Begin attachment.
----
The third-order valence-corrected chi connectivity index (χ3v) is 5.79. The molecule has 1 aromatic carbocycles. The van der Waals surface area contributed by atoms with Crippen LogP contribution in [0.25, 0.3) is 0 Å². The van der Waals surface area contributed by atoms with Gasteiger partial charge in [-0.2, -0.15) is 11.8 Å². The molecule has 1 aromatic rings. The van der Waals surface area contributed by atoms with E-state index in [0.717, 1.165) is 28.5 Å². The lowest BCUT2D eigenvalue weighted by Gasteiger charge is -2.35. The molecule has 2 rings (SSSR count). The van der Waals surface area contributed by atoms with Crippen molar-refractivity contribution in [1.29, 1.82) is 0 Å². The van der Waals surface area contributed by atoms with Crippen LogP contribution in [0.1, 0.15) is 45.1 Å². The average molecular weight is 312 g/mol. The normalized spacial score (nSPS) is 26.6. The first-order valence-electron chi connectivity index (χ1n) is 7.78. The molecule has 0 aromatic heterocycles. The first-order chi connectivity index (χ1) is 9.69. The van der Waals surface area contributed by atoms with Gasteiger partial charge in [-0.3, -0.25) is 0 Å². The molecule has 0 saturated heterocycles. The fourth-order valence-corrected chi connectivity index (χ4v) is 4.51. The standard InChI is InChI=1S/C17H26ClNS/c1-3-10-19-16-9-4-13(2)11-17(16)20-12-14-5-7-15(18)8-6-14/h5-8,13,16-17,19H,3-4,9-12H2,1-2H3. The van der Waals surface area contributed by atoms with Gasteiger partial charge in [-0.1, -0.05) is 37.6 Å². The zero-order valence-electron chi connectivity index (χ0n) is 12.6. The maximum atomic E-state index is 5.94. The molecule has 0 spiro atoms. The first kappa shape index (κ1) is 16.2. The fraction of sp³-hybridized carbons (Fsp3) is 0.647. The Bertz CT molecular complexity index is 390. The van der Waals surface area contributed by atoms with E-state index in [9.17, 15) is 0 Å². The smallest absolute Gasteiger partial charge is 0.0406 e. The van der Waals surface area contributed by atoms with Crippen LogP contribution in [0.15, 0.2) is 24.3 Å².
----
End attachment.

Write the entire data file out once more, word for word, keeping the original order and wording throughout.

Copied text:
The third-order valence-corrected chi connectivity index (χ3v) is 5.79. The molecule has 1 aromatic carbocycles. The van der Waals surface area contributed by atoms with Crippen LogP contribution in [0.25, 0.3) is 0 Å². The van der Waals surface area contributed by atoms with Gasteiger partial charge in [-0.2, -0.15) is 11.8 Å². The molecule has 1 aromatic rings. The van der Waals surface area contributed by atoms with E-state index in [0.717, 1.165) is 28.5 Å². The lowest BCUT2D eigenvalue weighted by Gasteiger charge is -2.35. The molecule has 2 rings (SSSR count). The van der Waals surface area contributed by atoms with Crippen molar-refractivity contribution in [1.29, 1.82) is 0 Å². The van der Waals surface area contributed by atoms with Crippen LogP contribution in [0.1, 0.15) is 45.1 Å². The average molecular weight is 312 g/mol. The normalized spacial score (nSPS) is 26.6. The first-order valence-electron chi connectivity index (χ1n) is 7.78. The molecule has 0 aromatic heterocycles. The first-order chi connectivity index (χ1) is 9.69. The van der Waals surface area contributed by atoms with Gasteiger partial charge in [-0.3, -0.25) is 0 Å². The molecule has 0 saturated heterocycles. The fourth-order valence-corrected chi connectivity index (χ4v) is 4.51. The standard InChI is InChI=1S/C17H26ClNS/c1-3-10-19-16-9-4-13(2)11-17(16)20-12-14-5-7-15(18)8-6-14/h5-8,13,16-17,19H,3-4,9-12H2,1-2H3. The van der Waals surface area contributed by atoms with Gasteiger partial charge in [-0.1, -0.05) is 37.6 Å². The zero-order valence-electron chi connectivity index (χ0n) is 12.6. The maximum atomic E-state index is 5.94. The molecule has 0 spiro atoms. The first kappa shape index (κ1) is 16.2. The fraction of sp³-hybridized carbons (Fsp3) is 0.647. The Bertz CT molecular complexity index is 390. The van der Waals surface area contributed by atoms with E-state index in [9.17, 15) is 0 Å². The smallest absolute Gasteiger partial charge is 0.0406 e. The van der Waals surface area contributed by atoms with Crippen LogP contribution in [0.15, 0.2) is 24.3 Å².